Flying Free is published.

Flying Free, the third volume in my Living Fae series, is now available!

I was surprised at the speed at which Smashwords accepted it into their ‘premium’ catalogue and therefore shipped everywhere in various formats. Usually they take a few days, and this time they didn’t. So I am now scrambling to get this post out!

Harlequin is the narrator for the various sections in this book. He is still on Alderley Edge with his lover, Yarrow, after Yarrow’s time in Tara but before Harlequin’s. He tells the stories of some of his siblings. Peasblossom, Columbine and Cobweb all find romance and the book is hard to categorise as the romance is both same gender and opposite gender.

Whilst the main focus is on the various love affairs, there is an underlying theme of a family saga and although there is foreign travel, most of the action takes place in midsummer on the Edge. There are fairies, goblins, humans, unicorns, cats, etc.

The story probably won’t make sense unless you’ve read the first two volumes, Growing Up Fae and Tales from Tara. However, there is helpful (I hope) page on my WordPress blog with a glossary and a timeline, and the fourth (and final) volume is complete and with my editor.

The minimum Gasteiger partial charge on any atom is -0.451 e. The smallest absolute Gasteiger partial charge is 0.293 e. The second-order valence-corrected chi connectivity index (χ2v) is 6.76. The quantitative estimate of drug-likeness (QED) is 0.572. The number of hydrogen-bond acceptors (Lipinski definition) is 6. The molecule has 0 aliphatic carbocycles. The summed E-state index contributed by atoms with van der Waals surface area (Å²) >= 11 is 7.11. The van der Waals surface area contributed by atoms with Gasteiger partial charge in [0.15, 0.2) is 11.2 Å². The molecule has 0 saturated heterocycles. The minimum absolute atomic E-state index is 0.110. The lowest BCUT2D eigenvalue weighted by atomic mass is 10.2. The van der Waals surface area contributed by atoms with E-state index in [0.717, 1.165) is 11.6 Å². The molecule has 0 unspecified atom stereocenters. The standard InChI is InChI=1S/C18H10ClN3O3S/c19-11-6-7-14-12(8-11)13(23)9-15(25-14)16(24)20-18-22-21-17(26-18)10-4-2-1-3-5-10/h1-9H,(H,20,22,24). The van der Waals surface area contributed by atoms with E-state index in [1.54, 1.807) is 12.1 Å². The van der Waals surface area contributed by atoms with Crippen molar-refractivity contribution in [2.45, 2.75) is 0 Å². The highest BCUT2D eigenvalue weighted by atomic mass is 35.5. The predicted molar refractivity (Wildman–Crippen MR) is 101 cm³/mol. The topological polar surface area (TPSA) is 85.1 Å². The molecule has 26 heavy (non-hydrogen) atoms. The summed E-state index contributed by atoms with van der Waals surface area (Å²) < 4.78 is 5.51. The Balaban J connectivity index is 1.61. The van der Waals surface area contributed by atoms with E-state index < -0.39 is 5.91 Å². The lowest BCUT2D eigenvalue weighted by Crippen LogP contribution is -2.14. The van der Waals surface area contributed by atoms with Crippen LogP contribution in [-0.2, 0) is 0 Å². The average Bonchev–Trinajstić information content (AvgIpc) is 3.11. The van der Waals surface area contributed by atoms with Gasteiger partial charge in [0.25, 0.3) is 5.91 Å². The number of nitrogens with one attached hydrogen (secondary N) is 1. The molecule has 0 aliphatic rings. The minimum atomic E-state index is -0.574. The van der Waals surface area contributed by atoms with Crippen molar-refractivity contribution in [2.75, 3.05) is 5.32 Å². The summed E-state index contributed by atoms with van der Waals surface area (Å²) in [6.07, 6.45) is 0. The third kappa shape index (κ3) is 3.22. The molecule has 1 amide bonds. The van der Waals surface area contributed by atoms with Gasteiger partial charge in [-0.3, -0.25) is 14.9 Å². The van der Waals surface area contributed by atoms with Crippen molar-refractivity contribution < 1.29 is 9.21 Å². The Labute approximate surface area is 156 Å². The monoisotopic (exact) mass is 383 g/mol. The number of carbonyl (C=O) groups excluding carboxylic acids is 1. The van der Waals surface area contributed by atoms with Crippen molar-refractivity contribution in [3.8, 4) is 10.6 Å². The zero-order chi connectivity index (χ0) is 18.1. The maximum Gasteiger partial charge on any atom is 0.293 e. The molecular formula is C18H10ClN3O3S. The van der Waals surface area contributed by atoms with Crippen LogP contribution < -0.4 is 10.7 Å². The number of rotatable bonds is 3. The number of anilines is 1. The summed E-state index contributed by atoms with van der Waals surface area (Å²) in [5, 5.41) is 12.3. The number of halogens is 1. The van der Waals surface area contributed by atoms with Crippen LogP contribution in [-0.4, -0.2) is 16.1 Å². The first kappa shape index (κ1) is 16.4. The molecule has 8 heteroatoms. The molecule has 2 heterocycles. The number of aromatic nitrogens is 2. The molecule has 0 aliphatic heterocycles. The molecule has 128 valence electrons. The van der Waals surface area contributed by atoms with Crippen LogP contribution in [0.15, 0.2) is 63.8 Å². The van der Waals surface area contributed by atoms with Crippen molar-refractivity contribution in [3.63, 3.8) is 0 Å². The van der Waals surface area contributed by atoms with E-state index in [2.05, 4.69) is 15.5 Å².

Buy links:

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Posted by on June 26, 2019 in publishing, writing


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Meme adapted for original work.

Someone suggested adapting the AO3 meme for my original work. I found it resulted in a neat summary of my work, which might be of interest to anyone who wants to know what I write but doesn’t need the hassle of trawling through my old WordPress posts. So here we are!

Rules: Go to your Amazon, Smashwords or other works page & answer the following questions!

How many works do you currently have published?
I currently have 10 works, all self published. I also have poetry and ficlets on my WordPress blog.